|Perspectives in Health - Volume 6 No. 2 - 2002|
September 11: Everything Changed [Read Article] [Print Version]
by Daniel Epstein
Terrorism has taken a psychological toll on survivors and even remote observers. But it has also brought a reassessment of the role of public health. Now international efforts promise to strengthen the sector as a front line of defense.
|Back to Birth Basics [Read Article] [Print Version]
by Isabel M. Estrada-Portales
Midwives in both the United States and Latin America are at the forefront of efforts to reverse the trend of more technology in childbirth.
|100 Years of Pan-Americanism [Read Article] [Print Version]
by James Patrick Kiernan
As PAHO prepares to celebrate its centennial this year, a historian of the Organization of American States recalls early efforts to forge a century of human progress in the Americas.
|Bioethics Through a Comic Book Lens [Read Article] [Print Version]
by Irene Helmke
A group of scholars in science, philosophy, and psychology have developed a new educational series on the history of science and technology. They hope it will help prepare Latin American teenagers for a brave new world.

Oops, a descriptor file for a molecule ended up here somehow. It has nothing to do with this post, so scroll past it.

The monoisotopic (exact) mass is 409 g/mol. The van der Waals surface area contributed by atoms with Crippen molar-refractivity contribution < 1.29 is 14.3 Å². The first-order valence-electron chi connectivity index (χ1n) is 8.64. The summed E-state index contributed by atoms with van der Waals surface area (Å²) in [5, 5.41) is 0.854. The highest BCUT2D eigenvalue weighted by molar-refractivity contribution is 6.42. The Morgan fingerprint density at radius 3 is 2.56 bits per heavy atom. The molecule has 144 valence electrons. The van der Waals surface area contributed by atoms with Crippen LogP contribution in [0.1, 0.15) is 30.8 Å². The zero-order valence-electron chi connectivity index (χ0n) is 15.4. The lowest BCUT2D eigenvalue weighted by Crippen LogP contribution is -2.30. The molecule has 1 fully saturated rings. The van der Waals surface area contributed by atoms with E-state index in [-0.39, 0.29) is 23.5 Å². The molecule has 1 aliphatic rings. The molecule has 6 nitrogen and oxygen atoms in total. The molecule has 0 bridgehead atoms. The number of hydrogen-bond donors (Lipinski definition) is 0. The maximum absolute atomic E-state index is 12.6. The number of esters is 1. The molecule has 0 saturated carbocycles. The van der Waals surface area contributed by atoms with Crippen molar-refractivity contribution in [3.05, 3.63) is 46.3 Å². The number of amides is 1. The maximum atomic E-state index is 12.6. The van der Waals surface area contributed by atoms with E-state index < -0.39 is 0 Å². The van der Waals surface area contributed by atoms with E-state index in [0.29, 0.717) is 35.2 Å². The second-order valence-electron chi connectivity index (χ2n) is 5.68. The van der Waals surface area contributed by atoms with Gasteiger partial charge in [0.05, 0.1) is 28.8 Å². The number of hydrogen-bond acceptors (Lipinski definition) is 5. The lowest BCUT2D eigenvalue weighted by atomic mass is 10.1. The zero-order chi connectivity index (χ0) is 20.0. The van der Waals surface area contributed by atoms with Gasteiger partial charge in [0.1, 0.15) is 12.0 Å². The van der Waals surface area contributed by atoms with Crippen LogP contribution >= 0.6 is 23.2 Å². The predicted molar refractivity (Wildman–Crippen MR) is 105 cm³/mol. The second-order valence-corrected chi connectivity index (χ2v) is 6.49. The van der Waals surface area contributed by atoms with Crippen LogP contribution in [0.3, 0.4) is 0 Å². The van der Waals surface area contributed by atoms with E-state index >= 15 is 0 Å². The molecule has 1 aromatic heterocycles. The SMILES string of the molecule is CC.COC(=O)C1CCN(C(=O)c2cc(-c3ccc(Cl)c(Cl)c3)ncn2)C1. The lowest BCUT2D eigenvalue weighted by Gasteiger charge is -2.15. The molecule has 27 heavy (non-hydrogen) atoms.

|It Takes a Town [Read Article] [Print Version]
by Bruce E. Beans
Dengue fever was once nearly conquered in the Americas, but has in recent years once again become a growing threat. In the new battle against the disease, community participation and control are the most effective weapons.
The terrorist acts of Sept. 11 and the anthrax attacks that followed have had a psychological impact on survivors and observers, who have had difficulty coping with the events. But fear and concern have also prompted a re-examination of the role and importance of public health, refocusing efforts to strengthen the sector in the aftermath of the tragedies.
Photo ©AFP/Tom Mihalek
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